Basil Mizrahi discusses modern concepts and techniques in temporaries, adhesive dentistry and aesthetic materials.
How have modern aesthetic concepts in ceramics and temporaries changed over the last few years?
With the rise of aesthetic dentistry, there has been a move towards metal-free crowns, which tend to provide improved aesthetics. We now have materials such as zirconia and lithium disilicate that have all but replaced metal cores on anterior teeth.
On posterior teeth where aesthetics is not that crucial, there is still a strong indication for traditional metal ceramic crowns. I believe these can be made to fit better and the preparations can incorporate more mechanical resistance, which then becomes the primary retentive feature rather than the cement.
Despite stronger non-metal cores, the weak link still remains the veneering porcelains that are applied over these cores and used to enhance the aesthetics. Because of this weakness, there is a move to monolithic crowns systems that eliminate the veneering porcelain layer. While these may be stronger and more resistant to chipping and cracking, their aesthetics is compromised and their clinical longevity has yet to be proved.
There has also been a large movement towards digital dentistry with digital impression and crown fabrication techniques growing in popularity. However, at the highest level, I believe traditional techniques coupled with manual dental technician skills still provide a higher level of mechanical and aesthetic precision. The choice of digital versus analogue will depend on the practice and the patient’s expectations and demands.
It is much like comparing a digitally produced picture with a hand-painted one.
With regard to temporary materials, there has been a large swing towards bis-acryl gun systems. These are more aesthetic and easier to use. However, for more complex cases and where more versatility is required, my preference is still for traditional power-liquid based acrylic resins. These aspects will be discussed in my lecture at the Irish Academy of Aesthetic Dentistry (IAAD) meeting on Friday 28 October in Cork.
In what ways have restorative materials advanced, and do new materials need different techniques to yield better results?
Sometimes dentists are sucked in by the hype of marketing and the fact that their colleagues are using the latest material that they are not. I’m a strong believer that the operator is more important than the material or the technique and this is borne out by the fact we see good clinicians achieving good results with different materials and using different techniques.
Adhesive dentistry has been a major development in allowing preservation of far more tooth structure. But modern adhesive materials are very technique sensitive and their instructions for use must be followed carefully. Dentists need to have a good understanding on how to use these materials and when these different materials should be used. If these are compromised, we may see postoperative sensitivity, stained margins and bond failure. Rubber dam should be used wherever possible when adhesive materials are used.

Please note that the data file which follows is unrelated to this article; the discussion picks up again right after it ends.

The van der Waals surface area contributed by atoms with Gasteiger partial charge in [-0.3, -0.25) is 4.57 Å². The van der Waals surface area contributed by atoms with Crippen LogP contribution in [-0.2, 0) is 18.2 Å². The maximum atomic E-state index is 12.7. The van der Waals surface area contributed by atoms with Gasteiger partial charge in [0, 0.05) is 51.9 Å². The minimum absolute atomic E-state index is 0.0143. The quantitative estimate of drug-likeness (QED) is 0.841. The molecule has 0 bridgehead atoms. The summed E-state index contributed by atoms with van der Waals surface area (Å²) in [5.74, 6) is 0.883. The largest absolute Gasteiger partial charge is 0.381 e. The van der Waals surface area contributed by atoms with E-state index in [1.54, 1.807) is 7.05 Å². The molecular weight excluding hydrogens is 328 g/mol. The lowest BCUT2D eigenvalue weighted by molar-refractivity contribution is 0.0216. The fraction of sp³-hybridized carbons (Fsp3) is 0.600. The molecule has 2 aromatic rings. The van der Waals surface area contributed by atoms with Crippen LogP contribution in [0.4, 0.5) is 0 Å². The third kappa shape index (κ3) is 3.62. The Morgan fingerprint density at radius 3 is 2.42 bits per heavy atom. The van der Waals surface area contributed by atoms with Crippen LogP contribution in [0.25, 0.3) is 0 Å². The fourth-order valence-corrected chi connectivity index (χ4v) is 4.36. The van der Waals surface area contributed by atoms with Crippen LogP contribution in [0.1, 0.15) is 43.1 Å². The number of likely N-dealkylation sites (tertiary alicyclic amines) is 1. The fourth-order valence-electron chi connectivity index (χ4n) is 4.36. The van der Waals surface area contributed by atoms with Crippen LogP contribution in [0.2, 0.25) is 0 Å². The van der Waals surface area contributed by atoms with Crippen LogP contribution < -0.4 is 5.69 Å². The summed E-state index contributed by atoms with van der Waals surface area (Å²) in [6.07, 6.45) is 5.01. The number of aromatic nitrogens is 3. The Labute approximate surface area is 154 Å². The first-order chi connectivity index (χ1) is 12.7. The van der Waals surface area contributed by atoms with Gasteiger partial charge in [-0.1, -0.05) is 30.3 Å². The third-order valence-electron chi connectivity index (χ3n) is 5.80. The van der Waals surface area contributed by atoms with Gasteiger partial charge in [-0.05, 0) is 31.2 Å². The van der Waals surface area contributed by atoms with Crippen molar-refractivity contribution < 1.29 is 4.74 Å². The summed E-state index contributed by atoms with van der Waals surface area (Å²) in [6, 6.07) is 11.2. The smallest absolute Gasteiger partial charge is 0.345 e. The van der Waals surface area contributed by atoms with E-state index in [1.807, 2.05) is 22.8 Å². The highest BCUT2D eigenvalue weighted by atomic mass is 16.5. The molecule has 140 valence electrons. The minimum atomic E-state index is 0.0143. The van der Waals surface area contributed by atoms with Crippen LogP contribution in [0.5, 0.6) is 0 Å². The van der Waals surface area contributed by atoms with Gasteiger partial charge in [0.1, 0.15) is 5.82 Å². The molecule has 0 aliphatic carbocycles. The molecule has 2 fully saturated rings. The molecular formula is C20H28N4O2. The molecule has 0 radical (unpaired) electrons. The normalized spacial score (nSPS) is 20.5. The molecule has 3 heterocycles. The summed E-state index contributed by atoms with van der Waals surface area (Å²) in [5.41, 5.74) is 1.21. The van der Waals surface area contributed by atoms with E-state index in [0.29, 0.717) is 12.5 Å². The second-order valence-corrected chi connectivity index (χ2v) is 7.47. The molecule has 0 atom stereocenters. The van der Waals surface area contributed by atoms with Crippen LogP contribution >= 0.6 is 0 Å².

Despite the shift towards adhesive dentistry, it is important for dentists to be knowledgeable and skilled in traditional mechanical dentistry.
I’m concerned that the younger generation are losing the ability to precisely prepare teeth for traditional mechanically retained restorations. Handpiece control is an essential skill that needs to be acquired and constantly practised and refined. An over-reliance on adhesive cements to compensate for lack of preparation resistance form may jeopardise long-term results.
Dentists should be skilled in both adhesive and mechanically retained restorations, so that they are able to offer their patients the optimal restoration for each specific situation. This is one of the main reasons I started Mizrahi Dental Teaching (www.mizrahi-dental-teaching.co.uk). A conservative adhesive restoration that fails after three years is not preferable to a slightly more aggressive mechanically retained precision restoration that lasts 25 years!
Due to the range of materials now available, is it more important now than ever before for dentists to understand their choice of materials better?
Yes. It can be quite daunting for dentists to know which materials to use and when, and they can feel inadequate if they do not have all of the latest materials. Companies often produce newer materials in the hope that dentists will buy them, but the reality is that they may not necessarily be an improvement on the existing ones. Products are often released before they have had adequate clinical trials and dentists then become the testing laboratories.
Where do you see things headed in this area of aesthetic dentistry?
I think digital dentistry will continue to evolve and gain in popularity as will adhesive dentistry. Digital impressions will replace conventional impressions. More and more laboratory procedures will become mechanised and digital – for example, models and cores. New materials and bonding agents will continue to evolve but we need to see long-term clinical evidence of how these cements hold up.